Because of the smaller pore size, deactivation is more pronounced over SAPO-34, SAPO-18 and ZSM-22 compared to ZSM-5 and cannot be ignored during kinetic evaluation. The four models over SAPO-34 show different methodologies to consider this fact. Gayubo et al. [255] chose conditions where deactivation effect are minimized and extrapolate their results to a fresh catalyst. This is why they could neglect coking effects in their model. Alwahabi and Froment [258] had a similar approach as they use kinetic measurements of an almost fresh catalyst and simulate deactivation with separate data. Ying et al. [256] estimated their parameters according to their kinetic scheme first; in a subsequent step, these are held constant, whereas rate-specific deactivation parameters are fitted. This procedure requires kinetic data free of deactivation effects for the first step. In contrast, Chen et al. [257] estimated these rate-specific deactivation values directly with the kinetic parameters. Except for the microkinetic approach of Alwahabi and Froment [258], the different reactivity of DME is ignored through lumping both oxygenates (Gayubo et al. [255] and Chen et al. [257]) or through considering only reactions starting from methanol (Ying et al. [256]). In the latter study, all olefin interconversion steps as well as methylation reactions are neglected. The same holds for the model by Chen et al. [257]. On the other hand, both approaches consider side product formation which is also included for Gayubo et al. [255]. In the latter, methylation is also missing, whereas some olefin interconversion steps are assumed. In the five lump version, lumping of final and intermediate products might impede extrapolation; this is also observed for Ying et al. [256]. Furthermore, in the approach with five lumps, the olefin interconversion steps are removed. On the other hand, this model as well as Ying et al. [256] consider water adsorption in an HW type of mechanism which is ignored for Chen et al. [257]. Finally, the approach by Alwahabi and Froment [258] depicts almost complete reactivity, but at cost of complex reaction networks and high computational effort. The SAPO-18 model by Gayubo et al. [259] is comparable to the SAPO-34 case. However, this version includes deactivation parameters which are directly fitted to the kinetic data. This model is the only one in the review that explicitly describes the evolution of the initiation phase via a lump of intermediates. The five lump version additionally has the advantage that the lower olefins are split up to separate lumps. Finally, Kumar et al. [146] took advantage of the effect that selectivity is independent of coking at a certain conversion level. Through a linear approach, they could convert data at specific TOS to the performance of a fresh catalyst. Besides this, the model is almost identical to the one over ZSM-5 with the same advantages and disadvantages. The transfer to ZSM-22 shows how a separation of kinetic and catalyst descriptors [54] allows one to move a specific model obtained on a certain catalyt to another one by holding the kinetics constant and by adapting the reaction network and catalyst specific values.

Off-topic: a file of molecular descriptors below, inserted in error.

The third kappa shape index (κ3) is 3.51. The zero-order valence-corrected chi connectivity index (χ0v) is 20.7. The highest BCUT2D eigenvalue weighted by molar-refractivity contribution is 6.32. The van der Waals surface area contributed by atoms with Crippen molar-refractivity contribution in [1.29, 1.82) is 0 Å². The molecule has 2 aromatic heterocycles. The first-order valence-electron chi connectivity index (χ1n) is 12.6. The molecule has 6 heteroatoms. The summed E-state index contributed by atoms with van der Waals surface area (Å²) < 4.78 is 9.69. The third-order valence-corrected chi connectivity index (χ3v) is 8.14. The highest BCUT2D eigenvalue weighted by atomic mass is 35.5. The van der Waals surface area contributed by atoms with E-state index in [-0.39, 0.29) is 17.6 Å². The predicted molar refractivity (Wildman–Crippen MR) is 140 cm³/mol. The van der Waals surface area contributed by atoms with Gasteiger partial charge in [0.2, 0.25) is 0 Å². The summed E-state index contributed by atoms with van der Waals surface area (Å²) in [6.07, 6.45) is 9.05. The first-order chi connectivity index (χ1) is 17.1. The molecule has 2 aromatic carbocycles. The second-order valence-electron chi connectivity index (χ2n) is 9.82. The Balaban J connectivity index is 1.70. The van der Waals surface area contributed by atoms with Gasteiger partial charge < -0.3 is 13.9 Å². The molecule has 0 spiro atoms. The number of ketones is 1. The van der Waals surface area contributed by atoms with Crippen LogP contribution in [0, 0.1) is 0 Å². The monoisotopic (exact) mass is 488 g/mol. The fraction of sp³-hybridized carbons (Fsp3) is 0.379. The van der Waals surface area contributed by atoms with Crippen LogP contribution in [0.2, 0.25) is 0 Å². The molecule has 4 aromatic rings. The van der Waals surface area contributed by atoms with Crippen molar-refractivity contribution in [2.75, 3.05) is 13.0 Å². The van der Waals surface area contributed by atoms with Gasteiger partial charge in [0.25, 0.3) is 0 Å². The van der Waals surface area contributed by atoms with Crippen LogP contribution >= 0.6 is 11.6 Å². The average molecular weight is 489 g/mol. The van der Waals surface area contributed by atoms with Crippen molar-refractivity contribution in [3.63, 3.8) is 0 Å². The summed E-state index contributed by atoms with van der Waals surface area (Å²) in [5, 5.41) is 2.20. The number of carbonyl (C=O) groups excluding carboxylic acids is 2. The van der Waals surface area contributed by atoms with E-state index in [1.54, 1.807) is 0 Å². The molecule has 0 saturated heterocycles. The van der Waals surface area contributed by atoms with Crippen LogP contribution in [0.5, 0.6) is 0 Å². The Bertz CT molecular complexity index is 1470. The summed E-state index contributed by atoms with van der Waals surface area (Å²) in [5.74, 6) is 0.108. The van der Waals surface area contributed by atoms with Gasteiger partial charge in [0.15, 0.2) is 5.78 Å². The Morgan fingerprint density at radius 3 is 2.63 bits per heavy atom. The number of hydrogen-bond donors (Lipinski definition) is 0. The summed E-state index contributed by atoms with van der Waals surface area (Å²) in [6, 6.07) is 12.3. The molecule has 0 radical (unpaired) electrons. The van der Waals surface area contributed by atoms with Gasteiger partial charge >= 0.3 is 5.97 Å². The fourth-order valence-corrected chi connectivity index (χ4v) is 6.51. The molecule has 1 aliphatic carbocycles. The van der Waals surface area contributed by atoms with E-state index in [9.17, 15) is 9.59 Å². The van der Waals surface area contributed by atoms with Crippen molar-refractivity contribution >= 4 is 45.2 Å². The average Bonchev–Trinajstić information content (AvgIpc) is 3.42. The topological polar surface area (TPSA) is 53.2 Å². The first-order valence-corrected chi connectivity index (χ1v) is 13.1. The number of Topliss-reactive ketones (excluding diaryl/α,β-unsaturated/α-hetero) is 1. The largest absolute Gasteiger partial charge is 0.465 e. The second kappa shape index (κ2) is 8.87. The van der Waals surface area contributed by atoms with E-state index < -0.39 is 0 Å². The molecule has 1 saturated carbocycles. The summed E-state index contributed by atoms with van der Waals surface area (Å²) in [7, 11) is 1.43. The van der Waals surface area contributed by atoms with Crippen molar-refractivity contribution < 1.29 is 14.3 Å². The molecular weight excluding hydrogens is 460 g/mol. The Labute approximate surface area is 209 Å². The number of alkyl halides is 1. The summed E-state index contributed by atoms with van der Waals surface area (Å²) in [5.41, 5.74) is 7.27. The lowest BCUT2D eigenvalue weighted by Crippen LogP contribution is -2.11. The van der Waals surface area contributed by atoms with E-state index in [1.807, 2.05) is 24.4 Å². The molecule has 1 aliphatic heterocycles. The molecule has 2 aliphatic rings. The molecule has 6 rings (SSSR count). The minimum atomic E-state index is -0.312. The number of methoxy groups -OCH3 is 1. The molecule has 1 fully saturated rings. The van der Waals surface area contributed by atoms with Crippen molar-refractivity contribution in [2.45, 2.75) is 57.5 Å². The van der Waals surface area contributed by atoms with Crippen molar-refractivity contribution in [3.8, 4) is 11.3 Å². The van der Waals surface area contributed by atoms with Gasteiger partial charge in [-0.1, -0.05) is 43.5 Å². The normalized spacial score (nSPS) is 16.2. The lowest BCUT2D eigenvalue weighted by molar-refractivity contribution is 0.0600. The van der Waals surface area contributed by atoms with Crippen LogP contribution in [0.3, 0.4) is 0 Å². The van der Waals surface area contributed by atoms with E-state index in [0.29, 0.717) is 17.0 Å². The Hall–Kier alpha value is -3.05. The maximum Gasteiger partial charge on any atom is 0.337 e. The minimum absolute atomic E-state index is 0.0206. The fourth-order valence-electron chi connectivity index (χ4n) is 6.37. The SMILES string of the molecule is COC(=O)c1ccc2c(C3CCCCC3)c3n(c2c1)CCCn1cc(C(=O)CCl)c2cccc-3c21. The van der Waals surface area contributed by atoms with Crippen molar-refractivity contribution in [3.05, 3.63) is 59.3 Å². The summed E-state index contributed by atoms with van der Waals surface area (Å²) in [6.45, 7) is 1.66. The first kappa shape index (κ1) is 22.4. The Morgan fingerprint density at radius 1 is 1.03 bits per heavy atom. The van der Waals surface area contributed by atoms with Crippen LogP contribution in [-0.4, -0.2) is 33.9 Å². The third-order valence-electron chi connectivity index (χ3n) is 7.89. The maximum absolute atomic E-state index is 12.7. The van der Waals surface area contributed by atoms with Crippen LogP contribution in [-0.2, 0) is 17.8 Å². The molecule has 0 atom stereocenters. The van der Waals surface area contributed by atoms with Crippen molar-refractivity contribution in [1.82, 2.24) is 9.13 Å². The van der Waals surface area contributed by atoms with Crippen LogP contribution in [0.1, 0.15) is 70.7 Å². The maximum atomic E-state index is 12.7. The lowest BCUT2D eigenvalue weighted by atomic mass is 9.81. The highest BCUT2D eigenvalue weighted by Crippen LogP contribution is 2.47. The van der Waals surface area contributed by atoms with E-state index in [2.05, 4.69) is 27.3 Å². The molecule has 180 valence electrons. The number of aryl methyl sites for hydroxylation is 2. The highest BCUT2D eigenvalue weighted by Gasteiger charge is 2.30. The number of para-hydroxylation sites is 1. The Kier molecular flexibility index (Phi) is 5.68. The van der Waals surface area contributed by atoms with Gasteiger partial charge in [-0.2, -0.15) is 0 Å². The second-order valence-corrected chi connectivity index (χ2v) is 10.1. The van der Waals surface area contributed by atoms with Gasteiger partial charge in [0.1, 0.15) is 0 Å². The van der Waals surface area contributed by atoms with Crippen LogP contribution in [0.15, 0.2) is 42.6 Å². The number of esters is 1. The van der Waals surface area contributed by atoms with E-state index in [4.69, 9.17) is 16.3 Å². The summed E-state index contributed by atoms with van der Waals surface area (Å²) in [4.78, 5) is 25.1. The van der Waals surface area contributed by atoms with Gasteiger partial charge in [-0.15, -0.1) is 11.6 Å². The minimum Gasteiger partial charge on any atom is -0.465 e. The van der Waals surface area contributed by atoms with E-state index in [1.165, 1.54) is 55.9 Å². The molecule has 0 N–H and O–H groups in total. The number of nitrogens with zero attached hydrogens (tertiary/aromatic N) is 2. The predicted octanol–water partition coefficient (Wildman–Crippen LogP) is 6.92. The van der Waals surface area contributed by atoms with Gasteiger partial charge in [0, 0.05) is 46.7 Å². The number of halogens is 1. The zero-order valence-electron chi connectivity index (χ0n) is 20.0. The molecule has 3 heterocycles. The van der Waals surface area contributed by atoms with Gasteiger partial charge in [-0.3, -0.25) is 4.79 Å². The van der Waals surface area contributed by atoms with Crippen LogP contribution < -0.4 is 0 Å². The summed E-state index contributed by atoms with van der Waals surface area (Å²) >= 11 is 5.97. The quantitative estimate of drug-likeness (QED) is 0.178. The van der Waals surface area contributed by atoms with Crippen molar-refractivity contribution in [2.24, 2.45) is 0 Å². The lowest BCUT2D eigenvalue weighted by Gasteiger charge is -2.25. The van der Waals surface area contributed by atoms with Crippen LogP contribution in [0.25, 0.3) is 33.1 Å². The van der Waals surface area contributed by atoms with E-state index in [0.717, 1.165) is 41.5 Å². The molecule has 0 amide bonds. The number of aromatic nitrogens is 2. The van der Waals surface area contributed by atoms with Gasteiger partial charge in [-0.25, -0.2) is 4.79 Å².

4.5. Other Studies

Another well-known model is the one by Kaarsholm et al. [293]. Here, a commercial ZSM-5 zeolite was further modified. The final catalyst contained 1.5% phosphorus. Experiments were performed at temperatures between 673 and 823 K . The feed consisted either of pure methanol or of mixtures with water or argon. Deactivation effects can be neglected for the kinetics. A fluidized bed reactor model is combined with a kinetic scheme consisting of eleven lumps. Here, 16 unknown parameters are estimated to experimental data. The model includes water adsorption in an HW type of mechanism. Furthermore, side product formation is covered. Methanol and DME are assumed to be equilibrated throughout the whole reactor. All steps producing hydrocarbons out of the oxygenates have to proceed via a protonated intermediate with ten carbon atoms.